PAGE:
Nickelodeon and Cal State Fullerton’s Begovich Gallery present “Happy Happy Joy Joy: Art and Artifacts From 25 Years of Creator-Driven Cartoons,” an exhibit that goes behind the scenes and into the minds of the creators who ushered in a new era of groundbreaking animation on TV, beginning in 1991 with the launch of “Doug,” “Rugrats,” “The Ren & Stimpy Show” and continuing on with landmark hits like “Rocko’s Modern Life,” “Hey Arnold!,” “SpongeBob SquarePants” and more. The public retrospective exhibition will be open April 16-May 22 at CSUF’s Begovich Gallery. Admission is free.
The “Happy Happy Joy Joy” exhibit documents Nickelodeon’s dedication to creator-driven animation through a trove of rarely seen original sketches, production art and video content. The exhibit also will convey the sense of play and creative spirit inherent to Nickelodeon animation through a number of specially commissioned, larger-than-life installations. Among them are a 6-foot SpongeBob SquarePants sculpture constructed from almost 6,500 pencils — the number of pencils used to storyboard an entire episode; an 8-foot-tall Rube Goldberg-inspired machine that represents the creative process, start to finish; and an immersive space outfitted with a jumbo-sized television and living room furniture created to give visitors the nostalgic feeling of being at home as children.
“California State University, Fullerton’s College of the Arts is grateful for its longstanding relationship with Nickelodeon, as it exemplifies the kind of academic partnership that enables our students to become the next generation of creative arts professionals,” said Dale Merrill, dean of CSUF’s College of the Arts. “As a leader in the field of animation, Nickelodeon has a long-standing commitment to the education of future artists. It is truly an honor to be hosting this 25th anniversary event for Nickelodeon.”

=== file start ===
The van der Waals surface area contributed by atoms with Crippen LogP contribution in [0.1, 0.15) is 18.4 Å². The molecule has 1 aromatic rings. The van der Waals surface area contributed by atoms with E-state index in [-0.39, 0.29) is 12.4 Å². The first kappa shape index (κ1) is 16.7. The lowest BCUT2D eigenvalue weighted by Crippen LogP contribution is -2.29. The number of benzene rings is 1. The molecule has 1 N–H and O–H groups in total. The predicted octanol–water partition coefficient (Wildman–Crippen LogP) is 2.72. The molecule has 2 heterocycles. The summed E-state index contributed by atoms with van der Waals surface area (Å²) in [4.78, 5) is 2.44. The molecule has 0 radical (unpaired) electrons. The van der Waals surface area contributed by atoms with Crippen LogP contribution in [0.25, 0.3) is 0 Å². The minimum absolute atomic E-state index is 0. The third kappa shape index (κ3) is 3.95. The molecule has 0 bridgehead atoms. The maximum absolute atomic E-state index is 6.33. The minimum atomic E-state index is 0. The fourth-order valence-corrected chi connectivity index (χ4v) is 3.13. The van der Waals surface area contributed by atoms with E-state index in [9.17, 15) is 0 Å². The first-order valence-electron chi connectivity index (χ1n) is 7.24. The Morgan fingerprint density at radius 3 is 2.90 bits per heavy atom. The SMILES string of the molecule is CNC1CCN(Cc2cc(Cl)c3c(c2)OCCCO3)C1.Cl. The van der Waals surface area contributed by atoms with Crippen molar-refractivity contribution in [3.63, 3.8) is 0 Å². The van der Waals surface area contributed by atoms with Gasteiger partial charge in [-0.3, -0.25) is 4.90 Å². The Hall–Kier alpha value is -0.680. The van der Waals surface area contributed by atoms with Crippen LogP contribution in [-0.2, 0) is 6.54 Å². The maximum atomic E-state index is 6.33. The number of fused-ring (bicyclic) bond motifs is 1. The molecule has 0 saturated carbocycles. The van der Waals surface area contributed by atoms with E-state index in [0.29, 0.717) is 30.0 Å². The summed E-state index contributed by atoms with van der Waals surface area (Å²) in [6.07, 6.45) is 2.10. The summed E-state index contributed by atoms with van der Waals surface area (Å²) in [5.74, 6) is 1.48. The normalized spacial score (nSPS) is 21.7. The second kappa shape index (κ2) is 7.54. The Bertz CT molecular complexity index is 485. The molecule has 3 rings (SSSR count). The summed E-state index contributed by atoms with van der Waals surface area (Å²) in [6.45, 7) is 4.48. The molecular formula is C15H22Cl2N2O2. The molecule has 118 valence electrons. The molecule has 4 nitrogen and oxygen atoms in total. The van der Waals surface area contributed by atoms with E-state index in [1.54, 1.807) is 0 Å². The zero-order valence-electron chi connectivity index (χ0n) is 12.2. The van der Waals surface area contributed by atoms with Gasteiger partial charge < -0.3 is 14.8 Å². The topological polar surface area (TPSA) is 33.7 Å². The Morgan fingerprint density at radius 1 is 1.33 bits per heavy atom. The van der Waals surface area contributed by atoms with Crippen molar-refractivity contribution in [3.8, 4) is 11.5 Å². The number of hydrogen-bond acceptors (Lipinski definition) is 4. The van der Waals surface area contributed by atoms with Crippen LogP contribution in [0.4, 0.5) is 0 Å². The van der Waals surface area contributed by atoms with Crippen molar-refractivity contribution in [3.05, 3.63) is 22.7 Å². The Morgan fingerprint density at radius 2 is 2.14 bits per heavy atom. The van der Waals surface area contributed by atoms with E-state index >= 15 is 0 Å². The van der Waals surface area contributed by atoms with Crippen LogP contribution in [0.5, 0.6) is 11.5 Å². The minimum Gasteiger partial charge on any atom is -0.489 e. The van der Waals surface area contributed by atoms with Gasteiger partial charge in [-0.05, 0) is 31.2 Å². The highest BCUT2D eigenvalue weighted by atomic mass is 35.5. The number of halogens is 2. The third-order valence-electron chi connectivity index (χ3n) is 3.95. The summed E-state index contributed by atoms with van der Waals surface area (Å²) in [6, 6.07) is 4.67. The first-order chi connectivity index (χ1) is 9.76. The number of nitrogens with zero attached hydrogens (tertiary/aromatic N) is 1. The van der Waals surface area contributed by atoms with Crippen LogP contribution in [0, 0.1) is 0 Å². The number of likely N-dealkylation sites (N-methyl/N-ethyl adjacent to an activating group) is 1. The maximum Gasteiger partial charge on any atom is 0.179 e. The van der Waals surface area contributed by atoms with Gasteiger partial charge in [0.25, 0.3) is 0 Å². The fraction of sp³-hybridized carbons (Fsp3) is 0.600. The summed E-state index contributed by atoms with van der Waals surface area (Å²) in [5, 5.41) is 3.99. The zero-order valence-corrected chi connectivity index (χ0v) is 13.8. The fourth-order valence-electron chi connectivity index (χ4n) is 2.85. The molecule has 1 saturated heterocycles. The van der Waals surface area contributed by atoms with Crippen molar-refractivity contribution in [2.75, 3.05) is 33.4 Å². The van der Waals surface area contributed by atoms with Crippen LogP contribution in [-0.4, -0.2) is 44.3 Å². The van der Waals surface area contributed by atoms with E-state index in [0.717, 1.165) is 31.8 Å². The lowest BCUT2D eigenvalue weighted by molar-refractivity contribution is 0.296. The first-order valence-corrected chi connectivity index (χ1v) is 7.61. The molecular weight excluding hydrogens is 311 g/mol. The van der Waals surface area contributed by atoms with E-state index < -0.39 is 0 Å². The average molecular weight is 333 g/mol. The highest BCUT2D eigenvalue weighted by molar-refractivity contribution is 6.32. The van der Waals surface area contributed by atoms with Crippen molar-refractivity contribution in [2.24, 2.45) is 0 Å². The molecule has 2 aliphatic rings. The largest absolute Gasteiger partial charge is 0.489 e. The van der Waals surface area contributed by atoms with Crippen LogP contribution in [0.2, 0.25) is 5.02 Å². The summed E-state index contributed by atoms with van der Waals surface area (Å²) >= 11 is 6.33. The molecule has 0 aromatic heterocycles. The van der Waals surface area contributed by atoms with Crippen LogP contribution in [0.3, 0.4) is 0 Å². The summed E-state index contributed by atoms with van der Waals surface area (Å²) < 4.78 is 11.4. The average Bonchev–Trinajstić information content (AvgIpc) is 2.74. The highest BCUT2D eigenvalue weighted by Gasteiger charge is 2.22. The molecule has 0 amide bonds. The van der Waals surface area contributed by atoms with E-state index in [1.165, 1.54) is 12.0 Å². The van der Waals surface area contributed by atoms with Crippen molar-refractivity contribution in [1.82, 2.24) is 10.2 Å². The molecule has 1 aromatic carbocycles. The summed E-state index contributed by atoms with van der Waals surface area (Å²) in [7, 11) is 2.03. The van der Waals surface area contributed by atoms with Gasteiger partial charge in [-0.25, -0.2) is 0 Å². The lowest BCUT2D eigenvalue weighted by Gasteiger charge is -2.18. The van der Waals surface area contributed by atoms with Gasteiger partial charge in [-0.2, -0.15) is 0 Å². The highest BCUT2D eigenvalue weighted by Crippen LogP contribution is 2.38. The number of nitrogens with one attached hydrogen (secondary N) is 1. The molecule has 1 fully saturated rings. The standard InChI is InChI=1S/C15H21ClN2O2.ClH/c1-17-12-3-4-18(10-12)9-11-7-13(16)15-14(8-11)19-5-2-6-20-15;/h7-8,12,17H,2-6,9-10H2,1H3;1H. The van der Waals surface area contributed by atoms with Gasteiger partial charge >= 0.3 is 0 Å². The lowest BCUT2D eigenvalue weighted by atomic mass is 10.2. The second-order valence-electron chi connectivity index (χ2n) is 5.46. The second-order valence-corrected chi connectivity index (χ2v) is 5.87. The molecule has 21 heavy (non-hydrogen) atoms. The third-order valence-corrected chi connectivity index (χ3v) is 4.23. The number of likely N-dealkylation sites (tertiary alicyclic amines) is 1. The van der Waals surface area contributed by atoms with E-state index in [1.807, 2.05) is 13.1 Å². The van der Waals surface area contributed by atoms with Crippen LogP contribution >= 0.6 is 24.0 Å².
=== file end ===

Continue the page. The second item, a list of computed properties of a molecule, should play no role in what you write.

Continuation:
“A Creators’ Talk” panel discussion and Q&A will open the exhibit at 2 p.m. April 16 with landmark animation visionaries Arlene Klasky (“Rugrats”) and Jim Jinkins (“Doug”), Nickelodeon animation pioneer Vanessa Coffey and other creative talent. Moderated by Butch Hartman (“The Fairly OddParents”), the panel will dive into Nickelodeon’s history and its impact on television animation, and how these artists brought their stories to life.
Located at Meng Hall on the Fullerton campus, the panel discussion is open to the public; RSVPs must be made in advance. The exhibit opens 4 – 8 p.m.
Many of Cal State Fullerton’s alumni have found internship and career opportunities with Nickelodeon, which also offers CSUF art students a master class series taught by a team of the network’s artists and talent.
In 2014, CSUF and Nickelodeon presented “Butt What Is Art? A Sanjay and Craig Fine Art Retrospective,” a comprehensive collection of production art that offered a look at the world of television animation.
This August celebrates 25 years of original creator-driven animation for Nickelodeon, marking a significant milestone exemplifying decades of rich history and commitment to bringing fresh innovative content to kids and families around the world. Later in the year, Nickelodeon will open up a 190,000 square-foot, state-of-the-art complex to serve as the West Coast hub for the network, housing the ever-growing number of animated and live-action series, TV movies, and award shows and events seen globally.